The Donati Garage (from Switzerland) also often come on tracks in France with tuned 246s & 308s .

Here are pics of the Engine and the 206 gt.
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post #12 of 36 Old 10-21-2010, 03:38 PM Thread Starter
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Daytona73!

That's great information, thanks!

Capo

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Capo

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post #13 of 36 Old 10-22-2010, 08:33 AM
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Here's a dino 2.4 fitted with all the spec (compression, cams, porting, header) I've done on my V12 project.....scary

The 2.4 has a very short stroke.....I'd say a custom crank with a stroke in the 80mm-90mm (basically as long as will fit in the block) should be on your list.....a 90mm stroke will bring you to 3.6 liter.

Once the displacement problem is fixed you'll need air. Good modern profile cams require converting to a shim under bucket set-up, but then you can get the valves open .450"+ so you can get air inot the cyclinders.

Then the problem will be the webers....they really don't flow particularly well...and don't control the fuel mixture all that well either. If you are going for a stock look you could gut then and use shower injectors mountede in the air box and have electronic injection while keeping the carb look.....then you can also use the ecu to fire the distributor and get way better control of spark timing and avdvance.

On the body you could just pull molds and do a composite body? It would probably be cheaper and lighter than any other option and very easy to make replacement panels as track time tends to lead to body repair time.

Oh the fun yuo could have with a 400hp, sub 2000lb 246
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post #14 of 36 Old 10-22-2010, 01:52 PM Thread Starter
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Mark, Whooaaah!!

Now we're talking! 3,6l. is a great enhancement. Even 3l.+ is a volume of potential. I'd like to more or less keep the short stroke proportions in order to maintain the revvy character so I might not be able to use all the 90mm stroke capacity. But I definitely like the stroked custom crank option coz I assume it gives you room for a stronger crank shaft design and with greater oil flow - and, it doesn't show. I would assume the cast iron block is good for plenty of power, particularly if revised with increased oil flow. I like carburettors so I'd probably would have to look around for better options. With such extensive modification my idea would likely be to lift the original engine and transmission out and replace it with a custom built engine from a Dino/Stratos specialist with reinforced transmission. That way there is always a way back to stock. I will begin next year with suspension, steering and brakes and take it from there.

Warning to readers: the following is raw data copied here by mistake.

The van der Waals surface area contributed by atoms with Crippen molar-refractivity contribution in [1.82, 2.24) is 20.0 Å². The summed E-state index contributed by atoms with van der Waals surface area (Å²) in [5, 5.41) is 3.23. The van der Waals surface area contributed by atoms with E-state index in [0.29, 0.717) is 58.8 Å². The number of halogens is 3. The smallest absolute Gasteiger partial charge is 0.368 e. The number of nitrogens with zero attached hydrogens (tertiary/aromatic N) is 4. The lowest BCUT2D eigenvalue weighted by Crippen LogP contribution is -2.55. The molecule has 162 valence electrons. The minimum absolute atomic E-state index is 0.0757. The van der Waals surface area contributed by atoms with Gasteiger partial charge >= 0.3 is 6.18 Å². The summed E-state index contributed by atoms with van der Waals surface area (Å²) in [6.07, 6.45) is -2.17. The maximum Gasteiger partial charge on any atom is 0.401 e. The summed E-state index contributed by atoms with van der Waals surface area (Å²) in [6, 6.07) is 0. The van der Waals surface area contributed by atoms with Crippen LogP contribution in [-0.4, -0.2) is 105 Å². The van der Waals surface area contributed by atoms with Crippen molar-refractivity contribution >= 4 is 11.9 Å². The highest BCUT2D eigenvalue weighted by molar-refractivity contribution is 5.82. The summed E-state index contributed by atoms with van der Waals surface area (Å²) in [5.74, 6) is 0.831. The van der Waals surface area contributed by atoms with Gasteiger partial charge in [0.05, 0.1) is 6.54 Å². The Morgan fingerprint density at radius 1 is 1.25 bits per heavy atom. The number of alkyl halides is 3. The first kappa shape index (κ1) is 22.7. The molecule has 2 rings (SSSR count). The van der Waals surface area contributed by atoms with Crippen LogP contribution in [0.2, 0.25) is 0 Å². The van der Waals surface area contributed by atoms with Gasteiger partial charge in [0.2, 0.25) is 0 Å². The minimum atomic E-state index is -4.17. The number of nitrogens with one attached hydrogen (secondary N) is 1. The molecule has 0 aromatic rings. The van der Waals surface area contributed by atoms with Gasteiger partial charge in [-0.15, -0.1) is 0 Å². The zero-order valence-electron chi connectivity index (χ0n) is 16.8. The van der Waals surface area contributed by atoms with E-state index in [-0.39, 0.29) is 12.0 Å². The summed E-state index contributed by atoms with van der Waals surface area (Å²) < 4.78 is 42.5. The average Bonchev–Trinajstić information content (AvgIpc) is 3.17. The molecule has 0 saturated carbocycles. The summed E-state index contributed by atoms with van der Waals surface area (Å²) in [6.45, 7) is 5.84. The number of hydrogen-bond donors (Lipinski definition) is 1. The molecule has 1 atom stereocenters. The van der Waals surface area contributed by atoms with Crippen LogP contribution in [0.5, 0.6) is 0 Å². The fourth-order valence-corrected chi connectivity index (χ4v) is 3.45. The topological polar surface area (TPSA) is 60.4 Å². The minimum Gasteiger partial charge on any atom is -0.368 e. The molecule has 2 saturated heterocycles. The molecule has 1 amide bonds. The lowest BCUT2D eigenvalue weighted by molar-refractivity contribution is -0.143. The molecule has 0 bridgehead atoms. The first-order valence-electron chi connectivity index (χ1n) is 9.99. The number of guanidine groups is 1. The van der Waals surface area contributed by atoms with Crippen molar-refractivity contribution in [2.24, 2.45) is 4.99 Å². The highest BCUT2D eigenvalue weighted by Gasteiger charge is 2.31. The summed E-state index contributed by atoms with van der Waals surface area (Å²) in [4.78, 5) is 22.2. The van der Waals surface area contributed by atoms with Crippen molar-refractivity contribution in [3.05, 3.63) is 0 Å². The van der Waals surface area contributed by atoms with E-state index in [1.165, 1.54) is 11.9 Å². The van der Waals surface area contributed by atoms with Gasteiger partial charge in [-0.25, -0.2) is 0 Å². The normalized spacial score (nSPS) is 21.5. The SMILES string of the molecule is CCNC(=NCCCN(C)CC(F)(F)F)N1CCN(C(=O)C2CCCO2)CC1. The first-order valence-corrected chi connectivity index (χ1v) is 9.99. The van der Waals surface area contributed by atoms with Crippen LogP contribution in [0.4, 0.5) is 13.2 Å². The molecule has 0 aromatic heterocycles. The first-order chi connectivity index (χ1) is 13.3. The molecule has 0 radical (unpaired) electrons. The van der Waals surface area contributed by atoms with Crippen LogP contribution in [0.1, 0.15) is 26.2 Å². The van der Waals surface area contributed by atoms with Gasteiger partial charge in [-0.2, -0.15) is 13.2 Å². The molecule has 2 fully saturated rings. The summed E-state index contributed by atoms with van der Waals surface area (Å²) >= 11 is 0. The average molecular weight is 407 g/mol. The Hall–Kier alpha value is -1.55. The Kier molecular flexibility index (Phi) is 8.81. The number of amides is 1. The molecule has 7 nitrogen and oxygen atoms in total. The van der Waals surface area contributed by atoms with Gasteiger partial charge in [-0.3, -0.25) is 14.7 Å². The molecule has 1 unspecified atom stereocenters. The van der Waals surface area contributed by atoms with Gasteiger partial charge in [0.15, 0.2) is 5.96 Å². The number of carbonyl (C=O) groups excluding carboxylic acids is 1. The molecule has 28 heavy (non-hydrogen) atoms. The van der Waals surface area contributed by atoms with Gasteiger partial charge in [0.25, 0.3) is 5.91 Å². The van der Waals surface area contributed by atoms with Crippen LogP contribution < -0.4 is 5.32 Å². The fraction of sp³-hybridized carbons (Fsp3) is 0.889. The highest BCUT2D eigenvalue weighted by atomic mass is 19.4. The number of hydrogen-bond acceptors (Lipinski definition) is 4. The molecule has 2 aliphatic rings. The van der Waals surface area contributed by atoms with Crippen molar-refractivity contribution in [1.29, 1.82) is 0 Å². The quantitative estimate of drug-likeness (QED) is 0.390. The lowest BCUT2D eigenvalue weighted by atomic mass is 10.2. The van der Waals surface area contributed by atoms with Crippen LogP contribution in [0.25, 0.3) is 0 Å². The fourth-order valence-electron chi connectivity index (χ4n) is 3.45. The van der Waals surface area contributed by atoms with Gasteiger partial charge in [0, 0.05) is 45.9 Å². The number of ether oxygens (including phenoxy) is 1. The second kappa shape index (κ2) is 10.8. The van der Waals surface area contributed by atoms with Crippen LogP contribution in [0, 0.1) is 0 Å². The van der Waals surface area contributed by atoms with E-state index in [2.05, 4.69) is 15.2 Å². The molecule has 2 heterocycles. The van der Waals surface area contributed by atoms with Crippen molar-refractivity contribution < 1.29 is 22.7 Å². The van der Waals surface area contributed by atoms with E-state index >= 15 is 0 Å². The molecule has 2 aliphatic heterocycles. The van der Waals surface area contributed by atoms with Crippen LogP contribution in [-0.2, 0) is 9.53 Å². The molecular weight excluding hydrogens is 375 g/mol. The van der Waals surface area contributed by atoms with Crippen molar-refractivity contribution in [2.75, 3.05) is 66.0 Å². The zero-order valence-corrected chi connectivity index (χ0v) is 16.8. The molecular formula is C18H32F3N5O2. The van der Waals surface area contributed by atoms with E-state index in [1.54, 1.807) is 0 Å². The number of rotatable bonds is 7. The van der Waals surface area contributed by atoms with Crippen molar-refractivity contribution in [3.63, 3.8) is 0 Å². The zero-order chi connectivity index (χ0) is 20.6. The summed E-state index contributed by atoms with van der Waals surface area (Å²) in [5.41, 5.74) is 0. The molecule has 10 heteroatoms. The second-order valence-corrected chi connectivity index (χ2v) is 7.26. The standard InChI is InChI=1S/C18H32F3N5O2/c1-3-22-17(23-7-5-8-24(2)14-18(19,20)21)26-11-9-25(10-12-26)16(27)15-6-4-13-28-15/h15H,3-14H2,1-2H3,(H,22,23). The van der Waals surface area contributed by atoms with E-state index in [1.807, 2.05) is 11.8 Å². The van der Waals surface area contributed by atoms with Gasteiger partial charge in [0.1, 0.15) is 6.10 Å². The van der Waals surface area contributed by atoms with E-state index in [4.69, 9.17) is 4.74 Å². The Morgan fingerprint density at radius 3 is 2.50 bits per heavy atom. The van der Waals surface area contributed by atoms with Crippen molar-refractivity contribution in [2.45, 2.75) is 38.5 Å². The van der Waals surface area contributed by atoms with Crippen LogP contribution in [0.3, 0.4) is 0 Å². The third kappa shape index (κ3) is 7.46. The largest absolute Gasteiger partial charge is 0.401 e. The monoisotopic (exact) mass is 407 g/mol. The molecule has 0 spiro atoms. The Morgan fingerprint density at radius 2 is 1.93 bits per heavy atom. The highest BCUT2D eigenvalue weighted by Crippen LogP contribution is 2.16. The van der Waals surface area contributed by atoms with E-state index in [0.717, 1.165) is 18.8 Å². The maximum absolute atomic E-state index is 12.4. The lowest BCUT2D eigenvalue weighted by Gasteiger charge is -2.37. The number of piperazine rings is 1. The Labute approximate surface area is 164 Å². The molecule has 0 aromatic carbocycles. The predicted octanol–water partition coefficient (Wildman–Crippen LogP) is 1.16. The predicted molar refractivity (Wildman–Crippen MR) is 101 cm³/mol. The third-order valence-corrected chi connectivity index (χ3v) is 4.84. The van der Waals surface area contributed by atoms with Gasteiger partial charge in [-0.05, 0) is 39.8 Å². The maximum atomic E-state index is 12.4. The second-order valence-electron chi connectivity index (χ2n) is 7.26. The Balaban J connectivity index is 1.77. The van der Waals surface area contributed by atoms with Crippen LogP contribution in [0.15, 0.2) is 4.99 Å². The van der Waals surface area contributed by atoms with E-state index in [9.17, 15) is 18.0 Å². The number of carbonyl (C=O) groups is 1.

Maybe my ideas are clearing a bit after all...

Thanks a lot for the advice!

Salve,
Capo

Salve,
Capo

The bad news: Time flies
The good news: I'm the pilot

You cannot make life longer but you can make it wider and higher.

Last edited by il Capolino; 10-22-2010 at 02:12 PM.
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post #15 of 36 Old 10-22-2010, 04:40 PM
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Mark, Whooaaah!!

Now we're talking! 3,6l. is a great enhancement. Even 3l.+ is a volume of potential. I'd like to more or less keep the short stroke proportions in order to maintain the revvy character so I might not be able to use all the 90mm stroke capacity. But I definitely like the stroked custom crank option coz I assume it gives you room for a stronger crank shaft design and with greater oil flow - and, it doesn't show. I would assume the cast iron block is good for plenty of power, particularly if revised with increased oil flow. I like carburettors so I'd probably would have to look around for better options. With such extensive modification my idea would likely be to lift the original engine and transmission out and replace it with a custom built engine from a Dino/Stratos specialist with reinforced transmission. That way there is always a way back to stock. I will begin next year with suspension, steering and brakes and take it from there.

Maybe my ideas are clearing a bit after all...

Thanks a lot for the advice!

Salve,
Capo
How much rpm are you looking for? A 90mm stroke with fordged pistons should be good for 8000 rpm, 80mm more like 9000.